Don’t use your phone as an alarm clock
More than half of us use smartphones to wake us up, but reaching for them first thing usually means we start our day checking emails and messages. While seemingly harmless, this can raise our alertness and stress levels with spikes in cortisol and adrenaline. This can reduce our daytime energy. Having a period of detachment from phones can be a healthy thing. Leave yours in another room and invest in an old-fashioned alarm clock for a less stressful morning.
Lose the snooze
Do you set your alarm for half an hour earlier than you need to, then hit snooze three times before finally getting up? Bad idea. You end up cheating yourself of 30 minutes of restorative sleep as you slip in and out of light and poor quality sleep. As a result, you’ll end up feeling more tired in the day.
Set your alarm clock for when you need to wake up and pop the clock on the other side of the room so you have to get up to turn it off. Chances are you won’t sneak back into bed after that.
Don’t use toothpaste
A trial published in The Journal of the American Dental Association found that volunteers who first brushed their teeth with a dry toothbrush (followed by a session with toothpaste) had a 63 per cent reduction in plaque and a 55 per cent reduction in bleeding gums. “Bristles tend to be stiffer when dry and hence they remove more plaque,” explains dentist Dr Stephen Pitt. Plus, you’re more likely to keep brushing for longer with a dry brush because you can feel when teeth surfaces are clean with your tongue. When you use toothpaste, your mouth feels minty quickly, so you may stop brushing before plaque is removed. With a dry brush, you’re not restricted to the bathroom, so you can spend longer brushing as you do other morning activities. But use toothpaste for fluoride protection.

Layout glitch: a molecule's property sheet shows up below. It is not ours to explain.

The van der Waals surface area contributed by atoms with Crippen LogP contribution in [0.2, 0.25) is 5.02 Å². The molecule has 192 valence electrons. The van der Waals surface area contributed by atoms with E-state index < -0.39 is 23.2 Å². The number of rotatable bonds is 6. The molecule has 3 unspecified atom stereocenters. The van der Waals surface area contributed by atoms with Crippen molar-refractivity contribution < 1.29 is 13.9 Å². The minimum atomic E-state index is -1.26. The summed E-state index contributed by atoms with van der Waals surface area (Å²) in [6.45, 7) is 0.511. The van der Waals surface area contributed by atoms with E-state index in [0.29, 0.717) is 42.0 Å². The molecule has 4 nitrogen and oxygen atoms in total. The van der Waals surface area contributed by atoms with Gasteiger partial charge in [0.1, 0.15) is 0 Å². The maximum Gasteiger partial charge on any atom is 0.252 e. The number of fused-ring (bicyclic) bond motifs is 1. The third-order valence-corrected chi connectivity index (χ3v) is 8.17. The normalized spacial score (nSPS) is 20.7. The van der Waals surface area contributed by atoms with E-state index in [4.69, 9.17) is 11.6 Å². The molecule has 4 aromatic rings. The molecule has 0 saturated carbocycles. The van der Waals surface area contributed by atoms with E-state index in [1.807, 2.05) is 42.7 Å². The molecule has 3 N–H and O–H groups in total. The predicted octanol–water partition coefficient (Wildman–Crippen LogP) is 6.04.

Stretch in the shower
Don’t just stand in the shower – stretch. This improves circulation and gets your lymphatic system moving – which helps get rid of toxins. The warmth of the water will help your muscles move with more ease. First, lean down and try to touch your toes. Hold for 30 seconds. Lift your arms over your head and push towards the sky. This lengthens your spine and can help improve posture.
Wake up to warm water
Drinking coffee on an empty stomach can cause heartburn, indigestion and blood sugar fluctuations which can make us irritable. What’s more, a morning coffee might not have the wake-up effect you crave.
Between 8-9 AM, our levels of cortisol (a hormone that makes us feel awake) are at a peak. Scientists have found that drinking coffee during peak periods of cortisol production diminishes the effect of caffeine and means you build up a greater tolerance to it (meaning you need more and more to feel awake in the future).
See the light
Fling open the curtains and eat your breakfast by the window. A US study found people who were exposed to even moderately bright light in the morning had a lower Body Mass Index (BMI) than those who were exposed to light later in the day. The study said not enough light in the morning may de-synchronise your internal body clock which can affect metabolism and lead to weight gain.
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